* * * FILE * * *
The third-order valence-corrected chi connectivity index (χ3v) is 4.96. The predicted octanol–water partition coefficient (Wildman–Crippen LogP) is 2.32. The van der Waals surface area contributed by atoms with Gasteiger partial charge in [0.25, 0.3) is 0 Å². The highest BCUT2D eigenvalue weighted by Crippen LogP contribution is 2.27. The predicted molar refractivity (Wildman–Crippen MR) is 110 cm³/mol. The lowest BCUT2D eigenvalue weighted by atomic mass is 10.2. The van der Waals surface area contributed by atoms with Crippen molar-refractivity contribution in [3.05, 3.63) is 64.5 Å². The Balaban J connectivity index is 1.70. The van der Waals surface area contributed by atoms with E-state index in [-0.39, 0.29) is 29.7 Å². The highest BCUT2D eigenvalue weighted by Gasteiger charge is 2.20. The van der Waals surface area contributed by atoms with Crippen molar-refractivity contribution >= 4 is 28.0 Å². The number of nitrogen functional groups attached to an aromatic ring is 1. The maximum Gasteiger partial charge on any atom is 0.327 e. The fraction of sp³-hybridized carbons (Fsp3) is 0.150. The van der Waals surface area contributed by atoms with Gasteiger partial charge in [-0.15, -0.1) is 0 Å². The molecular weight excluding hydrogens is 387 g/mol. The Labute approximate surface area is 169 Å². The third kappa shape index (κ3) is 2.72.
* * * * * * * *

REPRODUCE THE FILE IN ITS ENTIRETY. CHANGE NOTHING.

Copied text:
The third-order valence-corrected chi connectivity index (χ3v) is 4.96. The predicted octanol–water partition coefficient (Wildman–Crippen LogP) is 2.32. The van der Waals surface area contributed by atoms with Gasteiger partial charge in [0.25, 0.3) is 0 Å². The highest BCUT2D eigenvalue weighted by Crippen LogP contribution is 2.27. The predicted molar refractivity (Wildman–Crippen MR) is 110 cm³/mol. The lowest BCUT2D eigenvalue weighted by atomic mass is 10.2. The van der Waals surface area contributed by atoms with Crippen molar-refractivity contribution in [3.05, 3.63) is 64.5 Å². The Balaban J connectivity index is 1.70. The van der Waals surface area contributed by atoms with E-state index in [-0.39, 0.29) is 29.7 Å². The highest BCUT2D eigenvalue weighted by Gasteiger charge is 2.20. The van der Waals surface area contributed by atoms with Crippen molar-refractivity contribution >= 4 is 28.0 Å². The number of nitrogen functional groups attached to an aromatic ring is 1. The maximum Gasteiger partial charge on any atom is 0.327 e. The fraction of sp³-hybridized carbons (Fsp3) is 0.150. The van der Waals surface area contributed by atoms with Gasteiger partial charge in [-0.15, -0.1) is 0 Å². The molecular weight excluding hydrogens is 387 g/mol. The Labute approximate surface area is 169 Å². The third kappa shape index (κ3) is 2.72.